by Enrico Villamaino

Tradition, tribe and the troops – commitment to these ideals have made Fleming’s Christmas Tree Farm not just a successful business but a highly valued member of its community.

Fleming’s Christmas Tree Farm will be participating in its 15th annual “Trees for Troops” event to benefit military families during the holidays.
Photos courtesy of Fleming’s Christmas Tree Farm

Founded in 1945, and located in Indiana, PA, Fleming’s has been thriving in the very heart of Christmas tree country. Pennsylvania is the fourth largest producer of Christmas trees in the nation, behind only Oregon, North Carolina and Michigan. Indiana, PA, itself is perpetually locked in a friendly but competitive rivalry with Estacada, OR, for the bragging rights of being the “Christmas Tree Capital of the Country.” While Estacada’s tree production is prolific and praiseworthy, Indiana laid claim to the mantle first. According to the Indiana County Christmas Tree Growers’ Association, the title arose in 1956, when a record number of 700,000 trees were cut that year in the county.

Now helmed by J.D. Fleming, the son of its founder, Fleming’s Christmas Tree Farm has been the driving force behind the family for the better part of a century. “I never had any formal training,” explained J.D. “I just grew up doing this. There was simply no way I wouldn’t be doing this my whole life.”

The farm operates on a 175 acres, filled with Canaan, Concolor, Colorado Blue Spruce, Douglas and Fraser firs. “Frasers are our most popular,” J.D. said. Fleming’s season starts as early as the first week of November, but according to J.D., “things really get moving the Friday after Thanksgiving. After that, it’s pretty much non-stop action until the Christmas holiday.” The farm offers both pre-cut U-cut options.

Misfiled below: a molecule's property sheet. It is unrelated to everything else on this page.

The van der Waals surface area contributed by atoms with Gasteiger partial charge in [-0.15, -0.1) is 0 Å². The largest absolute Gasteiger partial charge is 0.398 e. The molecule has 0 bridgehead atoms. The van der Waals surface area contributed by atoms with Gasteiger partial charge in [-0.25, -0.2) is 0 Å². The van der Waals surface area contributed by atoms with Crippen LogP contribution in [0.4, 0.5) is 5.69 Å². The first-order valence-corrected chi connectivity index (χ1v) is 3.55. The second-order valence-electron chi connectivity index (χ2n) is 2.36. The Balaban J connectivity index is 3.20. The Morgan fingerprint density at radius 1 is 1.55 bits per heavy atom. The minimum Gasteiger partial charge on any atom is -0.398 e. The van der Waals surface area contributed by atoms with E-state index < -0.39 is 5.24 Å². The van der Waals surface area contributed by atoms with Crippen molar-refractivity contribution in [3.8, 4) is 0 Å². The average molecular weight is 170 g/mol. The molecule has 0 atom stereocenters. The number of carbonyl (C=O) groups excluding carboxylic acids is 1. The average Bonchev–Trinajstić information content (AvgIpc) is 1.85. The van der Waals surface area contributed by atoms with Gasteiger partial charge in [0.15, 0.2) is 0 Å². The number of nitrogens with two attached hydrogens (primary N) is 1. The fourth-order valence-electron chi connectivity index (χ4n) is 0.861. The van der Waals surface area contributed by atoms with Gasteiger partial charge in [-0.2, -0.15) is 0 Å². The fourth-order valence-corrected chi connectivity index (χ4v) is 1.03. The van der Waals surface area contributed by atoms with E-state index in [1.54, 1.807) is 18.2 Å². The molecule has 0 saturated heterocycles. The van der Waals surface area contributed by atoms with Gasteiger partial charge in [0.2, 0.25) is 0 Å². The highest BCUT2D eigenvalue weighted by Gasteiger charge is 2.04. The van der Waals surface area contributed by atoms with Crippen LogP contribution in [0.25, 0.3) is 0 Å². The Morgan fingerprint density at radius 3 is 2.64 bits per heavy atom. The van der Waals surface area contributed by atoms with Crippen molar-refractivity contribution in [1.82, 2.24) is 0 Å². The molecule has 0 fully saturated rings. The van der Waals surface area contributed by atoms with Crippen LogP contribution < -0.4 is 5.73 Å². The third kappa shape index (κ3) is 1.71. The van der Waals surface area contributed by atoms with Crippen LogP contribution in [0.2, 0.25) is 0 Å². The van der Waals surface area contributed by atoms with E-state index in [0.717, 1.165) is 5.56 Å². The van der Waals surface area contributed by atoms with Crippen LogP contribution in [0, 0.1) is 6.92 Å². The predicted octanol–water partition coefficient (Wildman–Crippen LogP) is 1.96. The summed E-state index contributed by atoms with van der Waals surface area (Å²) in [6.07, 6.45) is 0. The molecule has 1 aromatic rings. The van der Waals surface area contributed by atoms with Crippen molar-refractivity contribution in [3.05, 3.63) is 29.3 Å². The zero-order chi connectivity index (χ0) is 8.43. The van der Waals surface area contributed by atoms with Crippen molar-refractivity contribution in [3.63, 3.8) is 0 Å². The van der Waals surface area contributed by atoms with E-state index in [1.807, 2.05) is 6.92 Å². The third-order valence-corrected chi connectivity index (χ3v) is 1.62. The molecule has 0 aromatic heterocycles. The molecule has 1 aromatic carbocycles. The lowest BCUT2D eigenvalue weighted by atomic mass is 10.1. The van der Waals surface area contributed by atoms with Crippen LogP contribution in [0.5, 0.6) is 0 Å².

The farm is mostly worked by J.D., his wife Cindy and a cadre of local cousins. There is a small seasonal staff brought on during the busiest of times, particularly when large shipments to nearby Pittsburgh, just over 70 miles away, have to be processed. Over the course of a busy season, Fleming’s can process over 14,000 trees.

A longstanding tradition at Fleming’s Christmas Tree Farm is its horse-drawn wagon rides.

Fleming’s is now preparing for its 15th annual “Trees for Troops” event. Taking place the first Saturday in December, the event features food vendors, face painting, live music, photos with Santa and the “Meet a Soldier Tent.” J.D. explained, “Meet a Soldier is a big draw. People from the local community can shake hands with and thank soldiers, sailors, airmen, Marines and coast guardsmen. In order to pull this off, we work closely with our local elected officials, state legislators, Chamber of Commerce, tourist bureau, volunteer groups from nearby schools and of course the men and women at Fort Indianatown Gap National Guard Base. People have a wonderful, family friendly time … and they’re able to help out military families by buying a tree, writing a personalized message on its Christmas tag and having it delivered to a military base or to the home of a military serviceperson. It’s a great event.”

This season is something of a bittersweet one for J.D. He is actually in the process of selling the farm soon, and starting his well-earned retirement. “It’s a little sad, because the farm’s been in the family for 75 years,” he said. He promised to help the new owner in keeping up with Trees for Troops and other Fleming’s traditions, especially the horse-drawn wagon rides. “People might think it’s just for special events, but we have those throughout the entire season,” he said. A staple of Fleming’s Family Fun Weekends, guests are treated to an old-fashioned ride around the tree-lined property in an antique red carriage. “It’s an experience and a reminder of a simpler time,” J.D. said.

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